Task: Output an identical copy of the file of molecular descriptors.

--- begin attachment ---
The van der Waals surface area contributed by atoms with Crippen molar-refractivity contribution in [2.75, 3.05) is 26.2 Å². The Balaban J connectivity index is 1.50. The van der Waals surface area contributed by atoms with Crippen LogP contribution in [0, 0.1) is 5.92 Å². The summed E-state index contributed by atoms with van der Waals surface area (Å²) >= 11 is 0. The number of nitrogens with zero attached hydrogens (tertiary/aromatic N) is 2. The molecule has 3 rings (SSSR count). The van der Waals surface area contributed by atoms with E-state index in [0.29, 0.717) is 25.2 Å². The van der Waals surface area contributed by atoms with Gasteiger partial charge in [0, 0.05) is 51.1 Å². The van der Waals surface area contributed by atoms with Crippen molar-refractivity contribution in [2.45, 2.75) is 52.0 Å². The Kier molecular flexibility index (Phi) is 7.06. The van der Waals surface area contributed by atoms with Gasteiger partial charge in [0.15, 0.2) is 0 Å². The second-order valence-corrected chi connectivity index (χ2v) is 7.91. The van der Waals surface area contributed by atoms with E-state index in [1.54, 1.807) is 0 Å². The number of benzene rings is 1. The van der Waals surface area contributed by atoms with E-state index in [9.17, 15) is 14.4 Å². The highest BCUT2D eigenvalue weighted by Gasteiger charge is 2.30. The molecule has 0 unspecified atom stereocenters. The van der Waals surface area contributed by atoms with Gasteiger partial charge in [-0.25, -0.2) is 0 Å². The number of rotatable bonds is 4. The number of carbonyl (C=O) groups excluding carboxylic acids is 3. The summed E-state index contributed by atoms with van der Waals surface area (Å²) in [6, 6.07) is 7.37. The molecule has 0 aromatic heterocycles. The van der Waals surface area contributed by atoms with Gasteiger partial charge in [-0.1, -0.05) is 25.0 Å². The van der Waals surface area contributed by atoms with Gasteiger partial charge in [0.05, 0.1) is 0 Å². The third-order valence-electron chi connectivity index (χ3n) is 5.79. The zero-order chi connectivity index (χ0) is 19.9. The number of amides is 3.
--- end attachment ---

The van der Waals surface area contributed by atoms with Crippen molar-refractivity contribution in [2.75, 3.05) is 26.2 Å². The Balaban J connectivity index is 1.50. The van der Waals surface area contributed by atoms with Crippen LogP contribution in [0, 0.1) is 5.92 Å². The summed E-state index contributed by atoms with van der Waals surface area (Å²) >= 11 is 0. The number of nitrogens with zero attached hydrogens (tertiary/aromatic N) is 2. The molecule has 3 rings (SSSR count). The van der Waals surface area contributed by atoms with E-state index in [0.29, 0.717) is 25.2 Å². The van der Waals surface area contributed by atoms with Gasteiger partial charge in [0, 0.05) is 51.1 Å². The van der Waals surface area contributed by atoms with Crippen molar-refractivity contribution in [2.45, 2.75) is 52.0 Å². The Kier molecular flexibility index (Phi) is 7.06. The van der Waals surface area contributed by atoms with Gasteiger partial charge in [0.15, 0.2) is 0 Å². The second-order valence-corrected chi connectivity index (χ2v) is 7.91. The van der Waals surface area contributed by atoms with E-state index in [1.54, 1.807) is 0 Å². The number of benzene rings is 1. The van der Waals surface area contributed by atoms with E-state index in [9.17, 15) is 14.4 Å². The highest BCUT2D eigenvalue weighted by Gasteiger charge is 2.30. The molecule has 0 unspecified atom stereocenters. The van der Waals surface area contributed by atoms with Gasteiger partial charge in [-0.25, -0.2) is 0 Å². The number of rotatable bonds is 4. The number of carbonyl (C=O) groups excluding carboxylic acids is 3. The summed E-state index contributed by atoms with van der Waals surface area (Å²) in [6, 6.07) is 7.37. The molecule has 0 aromatic heterocycles. The van der Waals surface area contributed by atoms with Gasteiger partial charge in [-0.1, -0.05) is 25.0 Å². The van der Waals surface area contributed by atoms with Gasteiger partial charge in [0.05, 0.1) is 0 Å². The third-order valence-electron chi connectivity index (χ3n) is 5.79. The zero-order chi connectivity index (χ0) is 19.9. The number of amides is 3.